Relational needs are present throughout the entire life cycle from early infancy through old age. Although present in early childhood, relational needs are not only needs of childhood or needs that emerge in a developmental hierarchy: they are the actual components of relationship that are present each day of our lives. Each relational need may become figural or conscious as a longing or desire while the others remain out of consciousness or as background. A satisfying response by another person to an individual's relational need allows the pressing need to recede to ground and another relational need to become figural as a new interest or desire. Often it is in the absence of need satisfaction that an individual becomes most aware of the presence of relational needs. When relational needs are not satisfied the need becomes more intense and is phenomenologically experienced as longing, emptiness, a nagging loneliness, or an intense urge often accompanied by nervousness. The continued absence of satisfaction of relational needs may be manifested as frustration, aggression or anger. When disruptions in relationship are prolonged the lack of need satisfaction is manifested as a loss of energy or hope and shows up in script beliefs such as 'No one is there for me' or 'What the use?' (Erskine & Moursund, 1988/1998). These script beliefs are the cognitive defence against the awareness of needs and the feelings present when needs do not get a satisfying response from another person (Erskine, 1980).

The satisfaction of relational needs requires a contactful presence of another who is sensitive and attuned to the relational needs and who also provides a reciprocal response to each need. Security is the visceral experience of having our physical and emotional vulnerabilities protected. It involves the experience that our variety of needs and feelings are human and natural. Security is a sense of simultaneously being vulnerable and in harmony with another.

Attunement involves the empathetic awareness of the other's need for security within the relationship plus a reciprocal response to that need. It includes respectful transactions that are non-shaming and the absence of actual or anticipated impingement or danger. The needed response is the provision of physical and affective security where the individual's vulnerability is honoured and preserved. It communicates, often non-verbally, 'Your needs and feelings are normal and acceptable to me.' Therapeutic attunement to the relational need for security has been described by clients as 'total acceptance and protection,' as a communication of 'unconditional positive regard' or 'I'm OK in this relationship.' Attunement to the need for security involves the therapist being sensitive to the importance of this need and conducting him or herself both emotionally and behaviourally in a way that provides in the relationship.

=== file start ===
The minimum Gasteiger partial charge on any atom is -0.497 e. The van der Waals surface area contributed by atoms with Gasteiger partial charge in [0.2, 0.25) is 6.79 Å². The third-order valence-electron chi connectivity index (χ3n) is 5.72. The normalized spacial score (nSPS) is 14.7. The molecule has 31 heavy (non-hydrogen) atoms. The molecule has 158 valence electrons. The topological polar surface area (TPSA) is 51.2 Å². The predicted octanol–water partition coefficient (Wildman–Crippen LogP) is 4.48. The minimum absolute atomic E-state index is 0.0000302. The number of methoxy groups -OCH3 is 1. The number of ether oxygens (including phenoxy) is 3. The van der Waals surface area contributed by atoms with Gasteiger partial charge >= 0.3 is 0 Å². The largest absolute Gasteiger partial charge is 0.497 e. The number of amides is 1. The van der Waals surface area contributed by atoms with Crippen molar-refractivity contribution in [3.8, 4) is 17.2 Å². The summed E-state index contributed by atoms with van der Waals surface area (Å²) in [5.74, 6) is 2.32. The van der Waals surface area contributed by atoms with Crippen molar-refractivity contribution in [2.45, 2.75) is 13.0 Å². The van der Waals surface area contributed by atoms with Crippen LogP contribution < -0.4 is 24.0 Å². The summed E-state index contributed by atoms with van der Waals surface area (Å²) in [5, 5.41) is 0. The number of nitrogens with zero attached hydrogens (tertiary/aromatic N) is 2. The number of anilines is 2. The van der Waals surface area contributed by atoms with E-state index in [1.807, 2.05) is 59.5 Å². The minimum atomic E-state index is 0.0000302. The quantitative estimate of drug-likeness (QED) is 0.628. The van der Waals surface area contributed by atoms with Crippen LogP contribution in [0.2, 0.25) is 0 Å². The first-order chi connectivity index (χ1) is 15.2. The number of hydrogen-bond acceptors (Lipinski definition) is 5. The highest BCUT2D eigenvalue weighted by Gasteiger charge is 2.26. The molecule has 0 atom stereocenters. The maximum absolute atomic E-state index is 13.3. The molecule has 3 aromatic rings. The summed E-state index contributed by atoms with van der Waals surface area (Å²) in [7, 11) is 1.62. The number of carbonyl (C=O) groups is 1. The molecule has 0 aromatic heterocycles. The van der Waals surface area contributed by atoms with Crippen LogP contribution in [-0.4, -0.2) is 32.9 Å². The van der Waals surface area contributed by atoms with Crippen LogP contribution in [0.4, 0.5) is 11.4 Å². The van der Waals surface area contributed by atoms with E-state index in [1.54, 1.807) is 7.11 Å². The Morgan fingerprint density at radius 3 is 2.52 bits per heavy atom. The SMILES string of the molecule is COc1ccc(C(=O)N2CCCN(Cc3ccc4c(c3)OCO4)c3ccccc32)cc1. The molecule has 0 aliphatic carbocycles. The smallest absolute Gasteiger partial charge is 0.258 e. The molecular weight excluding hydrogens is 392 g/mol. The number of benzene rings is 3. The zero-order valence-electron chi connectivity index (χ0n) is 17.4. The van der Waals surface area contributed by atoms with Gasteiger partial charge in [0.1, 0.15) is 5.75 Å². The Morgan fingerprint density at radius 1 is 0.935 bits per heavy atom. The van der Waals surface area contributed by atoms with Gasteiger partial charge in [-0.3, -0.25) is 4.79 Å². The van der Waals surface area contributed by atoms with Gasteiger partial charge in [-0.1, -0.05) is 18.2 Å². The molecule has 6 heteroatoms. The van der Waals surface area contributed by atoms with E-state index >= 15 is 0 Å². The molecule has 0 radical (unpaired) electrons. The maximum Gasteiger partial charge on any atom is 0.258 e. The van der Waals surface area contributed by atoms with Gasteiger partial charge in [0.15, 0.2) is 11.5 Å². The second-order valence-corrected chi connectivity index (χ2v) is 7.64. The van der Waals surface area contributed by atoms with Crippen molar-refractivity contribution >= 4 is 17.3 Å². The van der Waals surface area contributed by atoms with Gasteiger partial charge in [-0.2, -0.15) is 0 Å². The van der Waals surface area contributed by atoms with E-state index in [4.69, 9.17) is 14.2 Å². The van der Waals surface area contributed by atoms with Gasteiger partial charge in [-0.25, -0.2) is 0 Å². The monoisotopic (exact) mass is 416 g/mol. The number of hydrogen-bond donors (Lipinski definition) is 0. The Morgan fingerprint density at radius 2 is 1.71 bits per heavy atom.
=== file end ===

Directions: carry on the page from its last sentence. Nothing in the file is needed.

Relational needs include the need to feel validated, affirmed and significant within a relationship. It is the need to have the other person validate the significance and function of our intrapsychic processes of affect, fantasy and constructing of meaning, and to validate that our emotions are a significant intrapsychic and interpersonal communication. It includes the need to have all of our relational needs affirmed and accepted as natural. This need is a relational request for the other person to be involved through providing a quality of interpersonal contact that validates the legitimacy of relational needs, the significance of affect and the function of intrapsychic processes.

Attunement with a client's need for validation is conveyed through the psychotherapist's phenomenological inquiry and contactful presence. The therapist's affective reciprocity with the client's feelings validates the client's affect and provides affirmation and normalization of the client's relational needs. The psychotherapist's focus on the psychological function stability, continuity, identity, predictability-of rigidly held beliefs or behaviours lessens the likelihood of the client experiencing shame while validating the psychological significance of the beliefs or behaviours. Such validation is a necessary prerequisite to lasting cognitive or behavioural change.

Acceptance by a stable, dependable, and protective other person is an essential relational need. Each of us as children had the need to look up to and rely on our parents, elders, teachers and mentors. We need to have significant others from whom we gain protection, encouragement and information. The relational need for acceptance by a consistent, reliable and dependable other person is the search for protection and guidance that may be manifested as an idealization of the other. In psychotherapy, such idealization is also the search for protection from a controlling, humiliating introjected ego's intrapsychic effect on the vulnerability of child ego states (Fairbairn, 1952; Guntrip, 1971; Erskine & Moursund, 1988/ 1998). It can also be the search for protection from one's own escalations of affect or exaggerations of fantasies. The therapist protects and facilitates integration of affect by providing an opportunity to express, contain and/or understand the function of such dynamics. The degree to which an individual looks to someone and hopes that he or she is reliable, consistent and dependable is directly proportional to the quest for intrapsychic protection, safe expression, containment or beneficial insight. Idealizing or depending on someone is not necessarily pathological as implied in the popular psychology term, 'co-dependent,' or when misinterpreted as 'idealizing transference' (Kohut, 1977), or as Berne's psychological game of 'Gee, You're Wonderful-, Professor!' (1964). When we refer to some clients' expressions of this need to be accepted and protected as 'a Victim looking for a Rescuer,' we depreciate or even pathologize an essential human need for relationship that provides a sense of stability, reliability and dependability.